Graphene nanotubes decrease the cost of touch screen fingertips for prosthetic hands
The use of graphene nanotubes in fingerstalls made of electrically conductive silicones allowed young scientists from Motorica to make functional prosthetic hands that can interact with touch screens. The cost of cyber prostheses with such functions is 10 to 15 times lower than that of the nearest comparable solutions priced up to $30.000.
Today, over 1.5 million handless people live worldwide. According to the World Health Organization, only 1 out of 10 people without hands in the world receives necessary prosthetics, and in developing countries, this figure is down to only 5% of all those in need. “A prosthesis should not be an expensive medical product manufactured at a small scale, but should rather become an affordable wearable electronic gadget just like a smart watch or a smart phone. We do more than just restore the functionality of the hand: we expand it,” says Vasiliy Khlebnikov, Co-Founder and Chief Development Officer at Motorica, a Russian developer and manufacturer of functional “cyber hands.”
A range of the company’s innovative includes a prosthetic hand with a touchscreen feature. This function became possible due to fingerstalls made of electrically conductive silicone containing OCSiAl’s TUBALL graphene nanotubes, which can transmit electrical currents from the human body. These fingertips are being installed on body-powered and bionic prostheses in their basic configuration. This technology is effective for all types of modern touch-screen displays.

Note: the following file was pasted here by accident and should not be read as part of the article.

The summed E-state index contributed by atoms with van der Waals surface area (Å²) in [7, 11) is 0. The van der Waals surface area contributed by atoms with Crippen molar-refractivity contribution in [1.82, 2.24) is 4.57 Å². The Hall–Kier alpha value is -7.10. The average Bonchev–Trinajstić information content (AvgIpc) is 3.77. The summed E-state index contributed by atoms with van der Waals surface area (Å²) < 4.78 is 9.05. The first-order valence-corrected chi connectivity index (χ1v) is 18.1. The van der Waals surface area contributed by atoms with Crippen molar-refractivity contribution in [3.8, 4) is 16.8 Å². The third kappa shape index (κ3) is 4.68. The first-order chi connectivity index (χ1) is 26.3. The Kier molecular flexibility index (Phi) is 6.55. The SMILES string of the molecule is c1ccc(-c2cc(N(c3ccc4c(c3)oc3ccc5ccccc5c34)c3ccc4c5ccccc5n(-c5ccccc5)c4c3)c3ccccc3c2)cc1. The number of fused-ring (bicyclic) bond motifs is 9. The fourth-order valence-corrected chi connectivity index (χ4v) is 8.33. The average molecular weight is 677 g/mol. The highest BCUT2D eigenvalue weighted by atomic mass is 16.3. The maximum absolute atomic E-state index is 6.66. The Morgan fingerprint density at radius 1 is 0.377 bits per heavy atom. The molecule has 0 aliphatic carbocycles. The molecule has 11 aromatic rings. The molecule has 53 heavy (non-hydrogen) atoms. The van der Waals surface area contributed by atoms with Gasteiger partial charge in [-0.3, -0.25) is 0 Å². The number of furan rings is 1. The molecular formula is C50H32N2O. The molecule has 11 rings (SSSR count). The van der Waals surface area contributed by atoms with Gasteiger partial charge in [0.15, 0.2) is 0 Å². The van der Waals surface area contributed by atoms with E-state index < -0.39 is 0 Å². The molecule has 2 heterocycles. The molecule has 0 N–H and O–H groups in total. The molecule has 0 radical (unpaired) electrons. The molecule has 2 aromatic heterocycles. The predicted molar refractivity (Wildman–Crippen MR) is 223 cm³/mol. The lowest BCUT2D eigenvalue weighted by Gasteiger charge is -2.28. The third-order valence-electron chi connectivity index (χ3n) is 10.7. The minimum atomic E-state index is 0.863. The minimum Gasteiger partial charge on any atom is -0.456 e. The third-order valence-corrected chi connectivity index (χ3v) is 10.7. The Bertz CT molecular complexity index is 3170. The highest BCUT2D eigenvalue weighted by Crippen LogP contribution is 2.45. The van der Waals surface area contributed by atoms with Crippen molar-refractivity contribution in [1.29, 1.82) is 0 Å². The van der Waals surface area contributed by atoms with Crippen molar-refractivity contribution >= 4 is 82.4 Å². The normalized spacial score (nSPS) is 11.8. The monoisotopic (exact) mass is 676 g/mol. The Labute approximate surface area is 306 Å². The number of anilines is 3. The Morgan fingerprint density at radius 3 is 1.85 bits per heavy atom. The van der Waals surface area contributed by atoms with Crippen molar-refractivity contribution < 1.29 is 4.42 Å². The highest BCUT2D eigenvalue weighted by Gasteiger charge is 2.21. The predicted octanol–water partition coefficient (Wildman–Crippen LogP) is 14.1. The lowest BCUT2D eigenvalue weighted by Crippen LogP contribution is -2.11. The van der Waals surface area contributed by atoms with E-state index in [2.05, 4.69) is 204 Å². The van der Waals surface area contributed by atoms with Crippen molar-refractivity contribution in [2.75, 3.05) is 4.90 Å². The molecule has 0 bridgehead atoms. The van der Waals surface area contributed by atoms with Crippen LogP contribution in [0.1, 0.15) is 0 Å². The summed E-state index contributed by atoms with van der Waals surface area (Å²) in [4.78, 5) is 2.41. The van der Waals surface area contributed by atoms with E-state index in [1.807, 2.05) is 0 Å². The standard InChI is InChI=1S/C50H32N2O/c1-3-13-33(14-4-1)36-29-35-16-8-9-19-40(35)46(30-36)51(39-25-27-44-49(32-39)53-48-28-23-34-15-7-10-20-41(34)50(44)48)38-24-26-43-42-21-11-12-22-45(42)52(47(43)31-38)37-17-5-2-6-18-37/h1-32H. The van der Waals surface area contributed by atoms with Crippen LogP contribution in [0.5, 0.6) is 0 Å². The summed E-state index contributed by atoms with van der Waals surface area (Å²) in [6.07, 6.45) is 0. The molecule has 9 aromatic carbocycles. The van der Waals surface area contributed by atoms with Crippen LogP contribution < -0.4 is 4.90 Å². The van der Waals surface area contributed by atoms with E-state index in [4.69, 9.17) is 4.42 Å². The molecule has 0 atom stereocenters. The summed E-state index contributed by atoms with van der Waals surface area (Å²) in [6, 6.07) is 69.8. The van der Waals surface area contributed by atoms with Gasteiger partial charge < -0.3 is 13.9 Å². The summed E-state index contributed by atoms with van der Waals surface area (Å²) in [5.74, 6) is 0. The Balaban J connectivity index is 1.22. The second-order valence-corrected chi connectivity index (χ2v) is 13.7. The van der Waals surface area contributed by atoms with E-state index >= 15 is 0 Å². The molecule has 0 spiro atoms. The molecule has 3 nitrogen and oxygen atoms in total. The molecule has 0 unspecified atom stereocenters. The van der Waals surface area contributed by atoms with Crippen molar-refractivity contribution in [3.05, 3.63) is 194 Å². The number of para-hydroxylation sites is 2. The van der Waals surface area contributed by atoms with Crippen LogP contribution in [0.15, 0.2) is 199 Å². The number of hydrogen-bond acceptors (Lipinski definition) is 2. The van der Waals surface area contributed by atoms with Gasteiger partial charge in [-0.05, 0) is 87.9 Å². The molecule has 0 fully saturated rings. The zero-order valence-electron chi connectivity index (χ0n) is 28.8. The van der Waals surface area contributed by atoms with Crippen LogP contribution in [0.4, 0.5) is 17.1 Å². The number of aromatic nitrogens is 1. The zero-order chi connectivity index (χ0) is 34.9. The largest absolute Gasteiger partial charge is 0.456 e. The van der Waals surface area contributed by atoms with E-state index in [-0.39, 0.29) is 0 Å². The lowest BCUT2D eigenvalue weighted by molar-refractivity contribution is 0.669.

“More sophisticated and expensive technologies developed for bionic prostheses are available on the market today, where electrical current is generated using internal electronic circuits and is sent to a fingerstall. We use electrically conductive silicone, which solves this problem without an additional current source. At a customer’s request, we can manufacture a fingerstall with a touch-screen function for all fingers of the prosthesis, but the index finger or little finger is typically enough,” said Ilya Chekh, Co-Founder and General Director of Motorica.
The scope of application of graphene nanotubes expands further. Flexible and ultra-strong graphene nanotubes resemble a long human hair in their shape; however, they are 50,000 times thinner than a hair. Due to such a unique morphology and characteristics, graphene nanotubes impart a new combination of properties to materials. In addition to silicones, they are used in dozens of other polymers and electrochemical current sources.